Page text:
That’s what I think is really going on.

Anonymous Coward says:

Re: Re:

>By filing this case, more people than before now suspect Vicki Stewart of being a “sexually promiscuous alcoholic”. That’s hardly a win.

It is more like by filing this suit she admitted that she is a “sexually promiscuous alcoholic”. This should get bounced on appeal as long as the author didn’t clearly link the fictional character to the real life individual.

C.T. says:

Libel Per Se

Besides, for it to be defamatory, you have to be able to show the harm caused, and that’s only going to happen if a lot of people know that the character is supposed to be the real person, which seems unlikely in most cases.


Legally speaking, it is not necessary to prove harm in order to establish liability under certain circumstances. Many states never require proof of harm when it is a situation of libel (as opposed to slander). Even in those states that sometimes do require proof of demonstrative harm, that proof is not necessary when the allegedly defamatory statement is “libelous per se” – which means that the statement is defamatory on its face (there are some generally agreed upon categories of speech that are considered libelous per se…one being “imputing unchastity on a woman” [seriously]). Having read very little about this case, it seems that the plaintiff likely benefited from this presumption. In my opinion this presumption of harm is highly questionable from a policy perspective.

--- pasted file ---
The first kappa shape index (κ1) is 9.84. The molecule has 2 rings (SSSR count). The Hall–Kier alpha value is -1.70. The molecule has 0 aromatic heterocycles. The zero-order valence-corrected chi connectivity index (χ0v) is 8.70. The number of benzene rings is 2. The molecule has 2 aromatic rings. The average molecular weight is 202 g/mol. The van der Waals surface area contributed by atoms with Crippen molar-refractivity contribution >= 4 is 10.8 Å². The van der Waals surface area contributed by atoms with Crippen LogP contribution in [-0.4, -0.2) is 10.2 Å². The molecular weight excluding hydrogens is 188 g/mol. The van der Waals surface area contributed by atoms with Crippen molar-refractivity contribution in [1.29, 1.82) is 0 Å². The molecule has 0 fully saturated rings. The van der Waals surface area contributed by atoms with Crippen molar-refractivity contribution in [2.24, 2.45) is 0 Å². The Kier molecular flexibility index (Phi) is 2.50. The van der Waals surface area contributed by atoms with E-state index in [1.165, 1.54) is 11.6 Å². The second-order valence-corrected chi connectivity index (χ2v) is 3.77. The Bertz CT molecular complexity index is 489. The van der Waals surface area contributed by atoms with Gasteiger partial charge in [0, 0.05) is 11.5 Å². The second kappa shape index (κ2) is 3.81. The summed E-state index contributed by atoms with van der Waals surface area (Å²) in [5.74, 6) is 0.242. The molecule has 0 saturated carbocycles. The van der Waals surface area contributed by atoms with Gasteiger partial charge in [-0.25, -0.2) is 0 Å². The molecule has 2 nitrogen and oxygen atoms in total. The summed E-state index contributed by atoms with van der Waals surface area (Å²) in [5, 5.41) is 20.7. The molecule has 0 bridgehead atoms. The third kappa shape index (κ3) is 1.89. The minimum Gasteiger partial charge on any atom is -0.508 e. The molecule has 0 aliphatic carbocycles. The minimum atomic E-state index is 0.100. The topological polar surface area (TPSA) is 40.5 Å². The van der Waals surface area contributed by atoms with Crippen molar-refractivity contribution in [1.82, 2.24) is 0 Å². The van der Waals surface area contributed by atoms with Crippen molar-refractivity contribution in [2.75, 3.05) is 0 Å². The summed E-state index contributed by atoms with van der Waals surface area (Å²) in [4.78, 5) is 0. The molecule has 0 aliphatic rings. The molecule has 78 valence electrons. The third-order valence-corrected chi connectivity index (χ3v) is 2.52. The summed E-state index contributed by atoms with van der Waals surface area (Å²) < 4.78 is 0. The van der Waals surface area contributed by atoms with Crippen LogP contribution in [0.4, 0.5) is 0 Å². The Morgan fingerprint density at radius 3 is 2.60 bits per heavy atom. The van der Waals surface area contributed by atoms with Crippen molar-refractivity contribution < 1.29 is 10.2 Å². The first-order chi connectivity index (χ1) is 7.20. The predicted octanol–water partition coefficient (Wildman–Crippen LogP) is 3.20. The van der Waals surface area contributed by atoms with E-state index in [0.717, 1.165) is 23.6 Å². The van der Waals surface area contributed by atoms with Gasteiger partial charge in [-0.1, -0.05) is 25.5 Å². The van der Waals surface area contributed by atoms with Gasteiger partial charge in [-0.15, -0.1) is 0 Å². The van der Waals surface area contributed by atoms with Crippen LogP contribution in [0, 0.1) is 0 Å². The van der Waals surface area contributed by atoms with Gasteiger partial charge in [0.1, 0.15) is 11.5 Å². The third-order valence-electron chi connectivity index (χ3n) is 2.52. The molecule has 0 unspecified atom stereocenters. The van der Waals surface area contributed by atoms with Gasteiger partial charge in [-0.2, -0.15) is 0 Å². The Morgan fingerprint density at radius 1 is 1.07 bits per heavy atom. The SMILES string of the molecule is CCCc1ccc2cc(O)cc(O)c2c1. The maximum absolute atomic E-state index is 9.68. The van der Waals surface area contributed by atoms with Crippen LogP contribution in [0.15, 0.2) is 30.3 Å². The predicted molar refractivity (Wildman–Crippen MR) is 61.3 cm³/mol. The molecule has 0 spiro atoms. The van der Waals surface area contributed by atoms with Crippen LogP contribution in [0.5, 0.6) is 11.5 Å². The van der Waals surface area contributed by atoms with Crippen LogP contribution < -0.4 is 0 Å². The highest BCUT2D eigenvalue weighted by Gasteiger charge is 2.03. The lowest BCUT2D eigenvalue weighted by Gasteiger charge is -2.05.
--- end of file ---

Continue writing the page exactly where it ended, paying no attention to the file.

There are actually a couple of other cases from various circuits regarding libel and fiction…There was a case in NY last year in which a plaintiff was awarded $15 million for a fictionalized portrayal of some real life events in an episode of Law & Order. Prior to that, though, libel in fiction cases had generally not fared very well for the plaintiff. Without reading the book (or the court’s decision) it’s hard for me to really say how I feel about this case. I can certainly imagine some scenarios where a purported “fictional” account could rise to the level of defamation, but those would be very extreme circumstances.

Your Friendly Neighborhood Librarian says:

How to write fiction advice

Wow. So I guess that Anne Lamott’s advice in “Bird by Bird” on avoiding libel is no longer valid? — “The best solution is not only to disguise and change as may characteristics as you can but also to make the fictional person a composite. Then throw in the teenie little penis and anti-Semitic leanings, and I think you’ll be Okay.”

spaceman spiff says:

life imitating art

It reminds me of that ridiculous disclaimer you see at the end of every movie made – “The resemblance of any character in this movie to actual persons past or present is purely coincidental”, or something like that. Perhaps some version of this will become standard for all works of fiction. The thing about the “moron in a hurry” defense, is that most people seem to be morons in a hurry…